Difference between document.ready and window.onload or pageLoad

Shailendra Chauhan  Print   3 min read  
12 Jun 2012
06 Aug 2018

We think pageLoad() and jQuery’s $(document).ready() events do the same. Both methods seem too similar in simple demo example. But $(document).ready() and pageLoad() methods are very much differ in functioning.In this article, I will explain the major differences between $(document).ready() and pageLoad() methods.

Introducing $(document).ready()

JQuery’s document.ready() method gets called as soon as DOM is ready (means browser has parsed the HTML and built the DOM tree). It is cross browser compatible means behave equally on all browsers. If your web page has large images, it will not wait for loading of images completely. Hence it may called before pageLoad() method. We can have multiple document.ready() methods on a web page that will be called in coming sequence.
 <script type="text/javascript">
 // Gets called as soon as DOM is ready
 //code here

Introducing pageLoad()

pageLoad() method gets called when images and all associated resources of the page have been fully loaded. Suppose your web page has large size images then until all the images are not fully loaded on the page, pageLoad() method will not called. pageLoad() method is not browser compatible. We can have only one pageLoad() method on a web page.

 <script type="text/javascript">
function pageLoad() 
 // gets called when page have been fully loaded
 //code here 

Introducing Update Panel Partial PostBack with pageLoad() and $(document).ready()

Since we know, in asp.net update panel gets partially postback to the server. Hence If you are using $(document).ready() and pageLoad() methods on the page, it is mandatory to know the difference between both the methods.

pageLoad() methods is called each and every partial postback of update panel but $(document).ready() is not called each and every partial postback of update panel. $(document).ready() is called only one time (during first time of page loading). Hence code written in $(document).ready() method will not be initialized each and every partial postback.

 <script type="text/javascript">
 function pageLoad() 
// code for initialization in each and every partial postback
 // code for one time initialization
<asp:ScriptManager ID="ScriptManger1" runat="server" />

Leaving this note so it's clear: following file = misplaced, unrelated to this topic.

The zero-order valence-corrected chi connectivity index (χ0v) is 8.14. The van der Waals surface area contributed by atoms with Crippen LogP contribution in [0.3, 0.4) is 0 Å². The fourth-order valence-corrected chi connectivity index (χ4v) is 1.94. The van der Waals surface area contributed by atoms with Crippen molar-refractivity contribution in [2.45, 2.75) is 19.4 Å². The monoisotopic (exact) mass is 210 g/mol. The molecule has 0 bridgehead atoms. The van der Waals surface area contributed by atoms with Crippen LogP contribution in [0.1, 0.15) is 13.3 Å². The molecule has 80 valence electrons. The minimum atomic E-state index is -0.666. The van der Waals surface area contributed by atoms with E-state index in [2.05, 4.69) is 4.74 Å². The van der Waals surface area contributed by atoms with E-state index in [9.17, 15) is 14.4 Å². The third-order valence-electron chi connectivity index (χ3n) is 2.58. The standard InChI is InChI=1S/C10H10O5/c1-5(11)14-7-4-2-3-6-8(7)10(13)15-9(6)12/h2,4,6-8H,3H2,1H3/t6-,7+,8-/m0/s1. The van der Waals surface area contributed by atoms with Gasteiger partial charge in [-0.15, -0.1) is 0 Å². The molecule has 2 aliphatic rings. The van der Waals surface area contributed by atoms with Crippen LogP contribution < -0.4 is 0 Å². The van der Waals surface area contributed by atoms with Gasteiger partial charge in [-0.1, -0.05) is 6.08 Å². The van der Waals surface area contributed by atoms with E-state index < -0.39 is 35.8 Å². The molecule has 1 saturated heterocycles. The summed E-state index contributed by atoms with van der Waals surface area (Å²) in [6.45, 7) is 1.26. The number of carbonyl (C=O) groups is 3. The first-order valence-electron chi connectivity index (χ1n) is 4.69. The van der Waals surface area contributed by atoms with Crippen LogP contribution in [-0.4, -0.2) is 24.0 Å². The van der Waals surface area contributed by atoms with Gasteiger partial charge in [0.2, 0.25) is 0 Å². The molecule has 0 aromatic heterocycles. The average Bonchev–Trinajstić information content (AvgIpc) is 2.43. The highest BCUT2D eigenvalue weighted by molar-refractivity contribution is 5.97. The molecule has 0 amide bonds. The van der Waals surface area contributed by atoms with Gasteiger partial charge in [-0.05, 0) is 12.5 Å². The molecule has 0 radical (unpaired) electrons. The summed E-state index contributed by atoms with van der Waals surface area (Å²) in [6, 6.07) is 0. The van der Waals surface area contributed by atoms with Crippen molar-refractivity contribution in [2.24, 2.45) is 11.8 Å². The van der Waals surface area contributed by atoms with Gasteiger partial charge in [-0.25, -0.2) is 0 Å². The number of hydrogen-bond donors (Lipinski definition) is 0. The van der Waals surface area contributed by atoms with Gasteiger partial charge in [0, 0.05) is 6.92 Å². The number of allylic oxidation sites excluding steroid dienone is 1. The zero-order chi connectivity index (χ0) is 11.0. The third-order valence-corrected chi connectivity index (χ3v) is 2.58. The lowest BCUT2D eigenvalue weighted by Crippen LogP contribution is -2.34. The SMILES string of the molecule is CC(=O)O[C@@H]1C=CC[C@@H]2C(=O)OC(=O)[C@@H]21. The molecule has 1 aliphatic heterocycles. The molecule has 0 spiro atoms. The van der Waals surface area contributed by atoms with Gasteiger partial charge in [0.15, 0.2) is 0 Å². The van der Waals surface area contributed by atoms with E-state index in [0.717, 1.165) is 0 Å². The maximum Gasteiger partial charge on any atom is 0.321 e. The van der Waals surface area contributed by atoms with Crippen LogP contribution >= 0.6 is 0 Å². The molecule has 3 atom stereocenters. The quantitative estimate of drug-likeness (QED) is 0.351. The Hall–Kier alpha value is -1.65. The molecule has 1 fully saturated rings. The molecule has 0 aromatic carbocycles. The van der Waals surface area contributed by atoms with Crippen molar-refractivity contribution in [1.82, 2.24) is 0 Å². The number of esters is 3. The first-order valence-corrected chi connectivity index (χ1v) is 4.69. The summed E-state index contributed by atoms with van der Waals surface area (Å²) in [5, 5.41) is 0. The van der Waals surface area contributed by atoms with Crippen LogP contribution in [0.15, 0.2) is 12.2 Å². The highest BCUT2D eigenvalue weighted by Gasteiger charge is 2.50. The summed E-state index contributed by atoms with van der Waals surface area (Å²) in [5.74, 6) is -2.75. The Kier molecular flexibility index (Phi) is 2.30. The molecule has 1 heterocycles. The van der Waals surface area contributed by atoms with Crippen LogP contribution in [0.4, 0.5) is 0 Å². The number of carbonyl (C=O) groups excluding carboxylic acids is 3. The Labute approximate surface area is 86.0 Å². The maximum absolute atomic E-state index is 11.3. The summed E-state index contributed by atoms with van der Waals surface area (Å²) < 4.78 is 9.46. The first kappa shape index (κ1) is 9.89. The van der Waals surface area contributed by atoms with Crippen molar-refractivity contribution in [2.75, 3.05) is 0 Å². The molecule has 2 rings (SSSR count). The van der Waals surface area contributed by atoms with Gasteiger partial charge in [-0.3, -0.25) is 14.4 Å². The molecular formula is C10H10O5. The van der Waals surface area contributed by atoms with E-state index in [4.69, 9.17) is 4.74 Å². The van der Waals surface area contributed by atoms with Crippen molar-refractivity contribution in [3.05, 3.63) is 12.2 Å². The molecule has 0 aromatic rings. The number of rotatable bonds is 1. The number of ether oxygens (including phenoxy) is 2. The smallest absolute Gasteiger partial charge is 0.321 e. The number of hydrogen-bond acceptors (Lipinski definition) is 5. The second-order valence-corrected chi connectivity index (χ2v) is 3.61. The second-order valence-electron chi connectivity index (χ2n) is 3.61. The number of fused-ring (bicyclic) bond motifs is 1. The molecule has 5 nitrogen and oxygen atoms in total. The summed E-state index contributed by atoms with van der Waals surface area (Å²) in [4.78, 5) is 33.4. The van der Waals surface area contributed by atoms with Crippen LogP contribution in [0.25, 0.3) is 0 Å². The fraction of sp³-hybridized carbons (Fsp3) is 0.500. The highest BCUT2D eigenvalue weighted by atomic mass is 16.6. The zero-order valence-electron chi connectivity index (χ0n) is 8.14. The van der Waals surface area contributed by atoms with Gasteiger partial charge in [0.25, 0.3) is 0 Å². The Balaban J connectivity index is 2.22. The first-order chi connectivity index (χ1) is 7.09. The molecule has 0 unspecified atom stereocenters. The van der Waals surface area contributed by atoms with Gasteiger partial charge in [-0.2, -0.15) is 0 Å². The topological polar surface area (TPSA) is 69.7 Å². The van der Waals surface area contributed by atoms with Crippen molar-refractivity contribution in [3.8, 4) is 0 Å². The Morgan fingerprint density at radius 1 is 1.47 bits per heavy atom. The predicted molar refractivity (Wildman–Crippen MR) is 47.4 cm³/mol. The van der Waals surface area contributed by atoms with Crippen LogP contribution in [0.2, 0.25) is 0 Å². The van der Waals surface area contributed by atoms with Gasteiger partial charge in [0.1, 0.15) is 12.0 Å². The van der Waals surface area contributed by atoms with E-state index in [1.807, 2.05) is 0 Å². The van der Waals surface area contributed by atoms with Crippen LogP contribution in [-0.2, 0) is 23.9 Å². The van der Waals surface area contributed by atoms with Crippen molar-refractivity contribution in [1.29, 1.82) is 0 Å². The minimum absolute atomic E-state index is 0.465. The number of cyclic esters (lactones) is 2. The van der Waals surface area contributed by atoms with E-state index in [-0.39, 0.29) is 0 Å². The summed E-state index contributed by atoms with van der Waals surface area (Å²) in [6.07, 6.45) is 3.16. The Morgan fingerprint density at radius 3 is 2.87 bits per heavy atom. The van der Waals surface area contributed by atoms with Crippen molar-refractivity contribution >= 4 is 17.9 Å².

<asp:UpdatePanel ID="UpdatePanel1" runat="server"> 
<!-- Asp.net Controls Here --> 

An ASP.NET AJAX alternative to $(document).ready()

If you are using AJAX on your asp.net web page then you can use Application.add_init() method in place of $(document).ready() for one time initialization.

 <asp:ScriptManager ID="ScriptManager1" runat="server" /> 
 <script type="text/javascript"> 
 Sys.Application.add_init(function() { 
 // Initialization code here, meant to run once.

Note that to call Application.add_init, we need to place it after the ScriptManager. This is required because the ScriptManager injects its reference to MicrosoftAjax.js at that location. Attempting to reference the Sys object before Script Maanager will throw a javascript error "sys is undefined"


  1. $(document).ready()

    1. Best for onetime initialization.

    2. Called as soon as DOM is ready; may called slightly before than pageLoad().

    3. Cross browser compatible.

    4. Unable to re-attach the functionality to elements/controls of the page affected by partial postbacks.

  2. pageLoad()

    1. Not best for onetime initialization if used with UpdatePanel.

    2. Not Cross browser compatible.

    3. Best to re-attach the functionality to elements/controls of the page affected by partial postbacks with UpdatePanel.

  3. Application.Init()

    1. Useful for one time initialization if only ASP.NET AJAX is available.

    2. More work required to wire the event up.

    3. "sys is undefined" javascript error may occurs if you are not careful.


In this article I try to expose document.ready() and window.onload/pageLoad(). I hope after reading this article you will be able to understand the use of both these methods. I would like to have feedback from my blog readers. Please post your feedback, question, or comments about this article.

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